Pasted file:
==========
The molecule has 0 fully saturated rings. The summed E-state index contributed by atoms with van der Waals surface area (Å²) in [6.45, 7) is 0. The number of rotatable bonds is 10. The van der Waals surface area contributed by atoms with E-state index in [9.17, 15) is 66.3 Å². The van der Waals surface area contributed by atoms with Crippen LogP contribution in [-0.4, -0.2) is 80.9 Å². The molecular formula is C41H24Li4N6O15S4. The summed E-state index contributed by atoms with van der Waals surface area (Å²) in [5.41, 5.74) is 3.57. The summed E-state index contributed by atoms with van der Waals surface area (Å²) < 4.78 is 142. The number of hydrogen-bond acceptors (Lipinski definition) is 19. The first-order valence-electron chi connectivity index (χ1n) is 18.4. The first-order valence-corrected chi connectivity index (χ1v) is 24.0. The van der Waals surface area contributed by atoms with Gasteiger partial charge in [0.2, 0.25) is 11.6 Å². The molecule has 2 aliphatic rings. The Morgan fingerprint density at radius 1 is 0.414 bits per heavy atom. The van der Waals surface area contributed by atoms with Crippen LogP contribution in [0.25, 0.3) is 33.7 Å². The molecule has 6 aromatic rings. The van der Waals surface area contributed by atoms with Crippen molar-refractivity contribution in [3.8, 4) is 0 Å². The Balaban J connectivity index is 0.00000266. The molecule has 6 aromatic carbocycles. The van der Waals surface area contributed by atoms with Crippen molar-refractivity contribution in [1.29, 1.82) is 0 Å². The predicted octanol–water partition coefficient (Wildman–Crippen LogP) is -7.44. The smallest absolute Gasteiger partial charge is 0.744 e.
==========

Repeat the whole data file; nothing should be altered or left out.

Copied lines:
The molecule has 0 fully saturated rings. The summed E-state index contributed by atoms with van der Waals surface area (Å²) in [6.45, 7) is 0. The number of rotatable bonds is 10. The van der Waals surface area contributed by atoms with E-state index in [9.17, 15) is 66.3 Å². The van der Waals surface area contributed by atoms with Crippen LogP contribution in [-0.4, -0.2) is 80.9 Å². The molecular formula is C41H24Li4N6O15S4. The summed E-state index contributed by atoms with van der Waals surface area (Å²) in [5.41, 5.74) is 3.57. The summed E-state index contributed by atoms with van der Waals surface area (Å²) < 4.78 is 142. The number of hydrogen-bond acceptors (Lipinski definition) is 19. The first-order valence-electron chi connectivity index (χ1n) is 18.4. The first-order valence-corrected chi connectivity index (χ1v) is 24.0. The van der Waals surface area contributed by atoms with Gasteiger partial charge in [0.2, 0.25) is 11.6 Å². The molecule has 2 aliphatic rings. The Morgan fingerprint density at radius 1 is 0.414 bits per heavy atom. The van der Waals surface area contributed by atoms with Crippen LogP contribution in [0.25, 0.3) is 33.7 Å². The molecule has 6 aromatic rings. The van der Waals surface area contributed by atoms with Crippen molar-refractivity contribution in [3.8, 4) is 0 Å². The Balaban J connectivity index is 0.00000266. The molecule has 6 aromatic carbocycles. The van der Waals surface area contributed by atoms with Crippen molar-refractivity contribution in [1.29, 1.82) is 0 Å². The predicted octanol–water partition coefficient (Wildman–Crippen LogP) is -7.44. The smallest absolute Gasteiger partial charge is 0.744 e.